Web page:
The Incurable Gonz Blinko

By Chris Hofstader

Image of person in profile with acupunture needles protruding from neck and spineOver the past few months , I’ve discussed joining the 21st Floor team to cover issues involving alt-med and major disability. In the past week, two events have caused me to rethink the column. First, a woman in the US found my very obscure and under construction web site and wrote to me saying that her husband was about to spend $3000 for 30 acupuncture treatments that will cure his retinitis pigmentosa, coincidentally the eye disease that caused my blindness. Second, the Burzynski Affair dominated the skeptical blogosphere for a few days and fellow 21st floor writer Keir Liddle started tweeting about trying to find a support group, starting one if necessary, for victims of alt-med scams.

My original intent for this column was strictly to debunk claims of efficacy for alt-med remedies for incurable conditions that lead to major disability. Instead, I will write about bogus claims for otherwise incurable diseases but I will also work to help those seeking any direction and to find fellow travelers in a world of false claims and false hope. –

As a matter of introduction: I have a total vision impairment and have worked in technology for people with disabilities for the past 15 years and have a solid familiarity with the medical sciences regarding “cures” for such.

My own blindness came from retinitis pigmentosa, a genetic disorder with no known cure. Oddly, though, googling, “cure retinitis pigmentosa” comes up with roughly 1.4 million hits. Some of the search results are for excellent research going on around the world; the overwhelming majority, though, are for alt-med solutions to the problem.

When I read the email from a woman who we will call Nancy, I thought of myself about 30 years ago. I was 21 years old, I knew I would go blind, the doctors told me there was no cure so I fell victim to the alt-med propaganda of the day. I will write more about my experiences with such in the future but, for now, I will admit that I spent tens of thousands of dollars on everything from acupuncture to enemas with practitioners who were certain they could save my vision – I have zero usable vision today so I will accept that none of these remedies remediated anything.

Nancy wrote that her husband, who we will call Sid, had found an acupuncture center online (I’ve asked her for a pointer but she hasn’t sent it yet) that, after he inquired, told him that they could “cure retinitis pigmentosa” with a ten day, 30 acupuncture session system for a mere $3000. Sid views the treatments as a great opportunity to save his remaining vision and maybe get back what he has lost; Nancy believes (and I agree) that this will not cure the RP and, after about six months passes, Sid will probably be told that he needs more treatments.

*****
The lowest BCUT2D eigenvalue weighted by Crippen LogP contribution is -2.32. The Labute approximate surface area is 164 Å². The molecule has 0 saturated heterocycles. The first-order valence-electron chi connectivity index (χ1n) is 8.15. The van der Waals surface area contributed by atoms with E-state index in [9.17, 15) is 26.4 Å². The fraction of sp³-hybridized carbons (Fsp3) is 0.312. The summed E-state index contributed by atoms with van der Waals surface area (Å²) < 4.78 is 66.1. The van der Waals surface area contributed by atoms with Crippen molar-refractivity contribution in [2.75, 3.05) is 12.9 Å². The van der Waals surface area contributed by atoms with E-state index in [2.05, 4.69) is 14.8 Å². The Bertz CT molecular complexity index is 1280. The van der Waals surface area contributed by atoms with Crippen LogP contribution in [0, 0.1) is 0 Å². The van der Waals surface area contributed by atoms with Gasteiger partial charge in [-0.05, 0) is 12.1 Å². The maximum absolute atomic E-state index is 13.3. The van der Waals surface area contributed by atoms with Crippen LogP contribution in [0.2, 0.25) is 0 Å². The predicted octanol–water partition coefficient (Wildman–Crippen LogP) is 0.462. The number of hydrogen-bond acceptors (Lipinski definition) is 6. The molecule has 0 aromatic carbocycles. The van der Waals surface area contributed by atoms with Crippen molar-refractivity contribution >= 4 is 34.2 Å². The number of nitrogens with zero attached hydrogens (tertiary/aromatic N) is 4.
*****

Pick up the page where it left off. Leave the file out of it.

Nancy told me that this is not the first time that Sid has sought alternative cures for his retinitis pigmentosa. Each time, he spends a lot of money, each time he thinks (without clinical confirmation) that the treatments may have helped and, six months after a regimen of some sort of alt-med, he crashes with depression that the cure was, in fact, not working for him.

Among other things about blindness, access technology, alt-med, acupuncture and the facts of the case, I shared with Nancy, “You find yourself in a really tough spot: you can go along with the acupuncture idea and help Sid find some false hope which will feel good for both of you for a while or: you can provide him with the evidence that no one has ever demonstrated acupuncture can work better than a placebo for any malady which will either dash his hopes or cause him a tremendous level of resentment. You surely do not want to find yourselves ten years from now talking about how his vision could have been better if he didn’t ignore the possibilities promised by acupuncture but you also do not want to live with the big bills for the service only to learn that it didn’t do anything at all.”

Herein lies the damage that goes beyond the financial. While $3000 for a series of treatments that have what can be at most described as “a non-zero probability” of efficacy sounds like a lot of money, not trying the treatment means accepting that, in this case, blindness will be inevitable, a notion incredibly difficult to accept without a fight. The stress on Nancy and the rest of Sid’s support group caused just by watching him on the emotional roller coaster of alt-med miracles first promise and later fail to deliver can be exhausting. As I wrote to Nancy, though, if Sid doesn’t go for these treatments, he may, in a decade, turn around and blame her for his blindness as she kept him from trying everything possible even if they are modalities with a low probability of success.